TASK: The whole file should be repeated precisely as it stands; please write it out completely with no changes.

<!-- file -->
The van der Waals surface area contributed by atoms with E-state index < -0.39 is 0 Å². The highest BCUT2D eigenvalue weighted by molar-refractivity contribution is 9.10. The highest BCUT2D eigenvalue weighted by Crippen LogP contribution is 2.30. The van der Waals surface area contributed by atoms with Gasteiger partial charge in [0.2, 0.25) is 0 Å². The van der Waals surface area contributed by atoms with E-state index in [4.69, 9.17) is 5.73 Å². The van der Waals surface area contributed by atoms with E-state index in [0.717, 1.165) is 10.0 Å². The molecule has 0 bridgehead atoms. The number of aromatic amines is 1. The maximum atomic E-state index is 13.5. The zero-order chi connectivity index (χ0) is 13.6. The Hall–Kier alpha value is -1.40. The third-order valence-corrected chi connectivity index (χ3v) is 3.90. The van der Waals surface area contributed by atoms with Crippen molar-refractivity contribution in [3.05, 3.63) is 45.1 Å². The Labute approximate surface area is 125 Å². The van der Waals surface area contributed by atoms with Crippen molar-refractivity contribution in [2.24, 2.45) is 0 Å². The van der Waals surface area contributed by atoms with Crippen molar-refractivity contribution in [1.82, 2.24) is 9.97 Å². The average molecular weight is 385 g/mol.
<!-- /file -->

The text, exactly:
The van der Waals surface area contributed by atoms with E-state index < -0.39 is 0 Å². The highest BCUT2D eigenvalue weighted by molar-refractivity contribution is 9.10. The highest BCUT2D eigenvalue weighted by Crippen LogP contribution is 2.30. The van der Waals surface area contributed by atoms with Gasteiger partial charge in [0.2, 0.25) is 0 Å². The van der Waals surface area contributed by atoms with E-state index in [4.69, 9.17) is 5.73 Å². The van der Waals surface area contributed by atoms with E-state index in [0.717, 1.165) is 10.0 Å². The molecule has 0 bridgehead atoms. The number of aromatic amines is 1. The maximum atomic E-state index is 13.5. The zero-order chi connectivity index (χ0) is 13.6. The Hall–Kier alpha value is -1.40. The third-order valence-corrected chi connectivity index (χ3v) is 3.90. The van der Waals surface area contributed by atoms with Crippen molar-refractivity contribution in [3.05, 3.63) is 45.1 Å². The Labute approximate surface area is 125 Å². The van der Waals surface area contributed by atoms with Crippen molar-refractivity contribution in [2.24, 2.45) is 0 Å². The van der Waals surface area contributed by atoms with Crippen molar-refractivity contribution in [1.82, 2.24) is 9.97 Å². The average molecular weight is 385 g/mol.